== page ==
GREENE, MARY, member of the Sisters, Faithful Companions of Jesus, educator, and provincial for the order in Canada; b. 15 Aug. 1843 in Golden Bridge, County Tipperary (Republic of Ireland), daughter of Charles Greene and Margaret Hickey; d. 2 Oct. 1933 in Calgary.
Mary Greene was educated by the Faithful Companions of Jesus, a teaching congregation founded in France in 1820. She entered the congregation at St Mary’s Convent in Bruff, south of Limerick (Republic of Ireland), on 25 Dec. 1860 and received her religious habit on 3 June 1861. She professed her vows on 19 March 1863 in Paris and returned to Ireland as mistress of class at Laurel Hill Convent in Limerick before being appointed superior at Bruff.
In 1882 Vital-Justin Grandin*, bishop of St Albert in the North-West Territories, wrote to the Faithful Companions’ superior general in France to ask for sisters who could teach English and assist the Oblates of Mary Immaculate in transmitting Roman Catholic values and culture in his diocese. He admitted he lacked both money and personnel. “But there is a future,” he claimed, “and I would not be surprised if this poor and precarious establishment which you will set up in my diocese [becomes] in time one of the finest of your congregation.” Her earlier immersion in French language and culture, together with her teacher training in English-speaking colleges, made Greene an ideal candidate.
Escorted by an Oblate priest, Auguste Lecorre, Greene and seven other members of the congregation arrived in Quebec on 21 May 1883. The sisters were met by Grandin in Montreal and they travelled by train to St Boniface (Winnipeg) and then to Qu’Appelle (Sask.). The final stage of the journey, completed on 28 June, was made by oxcart to the Oblate mission at St Laurent (St‑Laurent–Grandin), where a small school had already been established. Greene and three sisters remained there while four others continued on to Prince Albert. “Our reception [at St Laurent] was cordial, but accompanied by so much austerity and destitution it was very painful to the nuns,” recalled Greene, who had been appointed superior. Within days, she had opened Sacred Heart Convent and was teaching English and music to 17 girls and boys; most spoke Cree and a smattering of French. Attendance increased to around 50 during the winter of 1884–85.
The sisters “could not ignore great clouds that were gathering on the horizon of St. Laurent, formerly so peaceful.” The mission was close to the headquarters of Louis Riel* in Batoche, and with the onset of the North-West rebellion, the community was in danger. Riel promised the nuns protection; Greene persuaded him that his house, “in the very midst of the tumult of his camp,” was unsuitable, and he had them driven to the nearby Saint-Antoine-de-Padoue mission. On 9 May the forces of Major-General Frederick Dobson Middleton* fired on the refectory until the priests and nuns showed themselves.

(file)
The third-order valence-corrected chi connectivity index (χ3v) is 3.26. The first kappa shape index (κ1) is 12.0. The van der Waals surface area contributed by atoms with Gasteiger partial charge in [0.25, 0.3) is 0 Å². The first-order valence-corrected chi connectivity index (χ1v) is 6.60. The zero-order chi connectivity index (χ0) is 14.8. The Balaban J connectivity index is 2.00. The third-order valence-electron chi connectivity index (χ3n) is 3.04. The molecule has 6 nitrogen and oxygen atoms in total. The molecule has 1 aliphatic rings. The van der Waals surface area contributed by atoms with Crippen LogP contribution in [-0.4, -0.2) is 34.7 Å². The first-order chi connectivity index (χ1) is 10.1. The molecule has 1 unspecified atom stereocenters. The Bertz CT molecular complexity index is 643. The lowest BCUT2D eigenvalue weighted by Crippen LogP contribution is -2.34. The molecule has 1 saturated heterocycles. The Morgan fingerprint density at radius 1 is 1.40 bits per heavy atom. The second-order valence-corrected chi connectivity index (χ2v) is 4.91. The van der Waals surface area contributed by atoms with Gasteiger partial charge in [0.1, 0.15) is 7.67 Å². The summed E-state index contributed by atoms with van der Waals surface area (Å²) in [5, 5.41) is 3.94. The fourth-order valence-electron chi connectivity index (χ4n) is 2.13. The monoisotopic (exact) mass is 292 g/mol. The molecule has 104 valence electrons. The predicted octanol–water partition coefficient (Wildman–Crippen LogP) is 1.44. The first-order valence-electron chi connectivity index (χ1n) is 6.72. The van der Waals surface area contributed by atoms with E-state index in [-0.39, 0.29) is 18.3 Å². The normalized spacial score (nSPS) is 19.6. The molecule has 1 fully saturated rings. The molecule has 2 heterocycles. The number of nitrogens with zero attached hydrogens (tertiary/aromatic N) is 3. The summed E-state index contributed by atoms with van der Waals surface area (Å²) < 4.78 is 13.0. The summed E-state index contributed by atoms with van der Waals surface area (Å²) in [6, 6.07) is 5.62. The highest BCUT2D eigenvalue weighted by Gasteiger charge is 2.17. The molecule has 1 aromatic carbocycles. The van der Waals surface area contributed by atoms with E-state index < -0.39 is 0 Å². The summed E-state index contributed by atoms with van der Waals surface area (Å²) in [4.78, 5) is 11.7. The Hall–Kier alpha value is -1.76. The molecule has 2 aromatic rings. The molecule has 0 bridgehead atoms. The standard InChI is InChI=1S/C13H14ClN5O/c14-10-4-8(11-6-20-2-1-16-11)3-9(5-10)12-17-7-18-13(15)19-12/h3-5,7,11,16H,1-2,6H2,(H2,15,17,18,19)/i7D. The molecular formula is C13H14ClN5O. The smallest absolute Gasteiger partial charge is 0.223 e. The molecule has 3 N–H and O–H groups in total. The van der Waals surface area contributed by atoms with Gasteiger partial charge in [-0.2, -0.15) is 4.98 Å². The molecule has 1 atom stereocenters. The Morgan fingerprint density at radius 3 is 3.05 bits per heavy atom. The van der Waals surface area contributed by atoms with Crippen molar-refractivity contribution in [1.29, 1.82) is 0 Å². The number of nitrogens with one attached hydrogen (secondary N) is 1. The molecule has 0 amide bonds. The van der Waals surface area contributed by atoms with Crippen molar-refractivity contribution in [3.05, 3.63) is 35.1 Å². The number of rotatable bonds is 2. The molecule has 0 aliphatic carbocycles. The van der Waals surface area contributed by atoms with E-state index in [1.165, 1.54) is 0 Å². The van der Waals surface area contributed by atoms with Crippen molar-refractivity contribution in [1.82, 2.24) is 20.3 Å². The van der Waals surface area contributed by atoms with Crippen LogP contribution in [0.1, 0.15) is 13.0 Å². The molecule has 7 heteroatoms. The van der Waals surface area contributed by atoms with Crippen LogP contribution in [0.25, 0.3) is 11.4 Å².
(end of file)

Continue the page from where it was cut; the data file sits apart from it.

After returning briefly to St Laurent, the nuns went to Prince Albert to await travelling instructions from Bishop Grandin, who, concerned about their safety, was seeking permission from the superior general to send them to Calgary, a railway junction and growing agricultural centre. Grandin told Greene that it was a place with a future and a school would assuredly attract boarding pupils. Having closed the St Laurent convent, the sisters left for Calgary in mid July.
They received a hearty welcome as they stepped from the railway coach on 26 July. Father Albert Lacombe* and all the ministers of local churches, with their congregants, had come to meet them. The Faithful Companions had endured both suspicion and indifference in Ireland because their order was controlled by a superior general rather than diocesan bishops and priests; in Calgary there was no such problem. Lacombe took the new arrivals to the nearby Our Lady of Peace mission, where they were given the use of an Oblate rectory for a day school and convent. Renovations allowed for a chapel, a parlour, a refectory, classrooms (including a separate space for boys), dormitories for boarders and the sisters, and a community room. A sister related: “We were determined to begin school in September even if it were necessary to give our lessons in the garden.” Thirteen children, mostly Métis who spoke little English, appeared at St Mary’s School on 1 September. Appointed superior of the Sacred Heart Convent as well as principal of the school, Greene qualified for a first-class certificate, which allowed her to teach in any school in the territories. In 1890 she would obtain a ba from the College of Ottawa.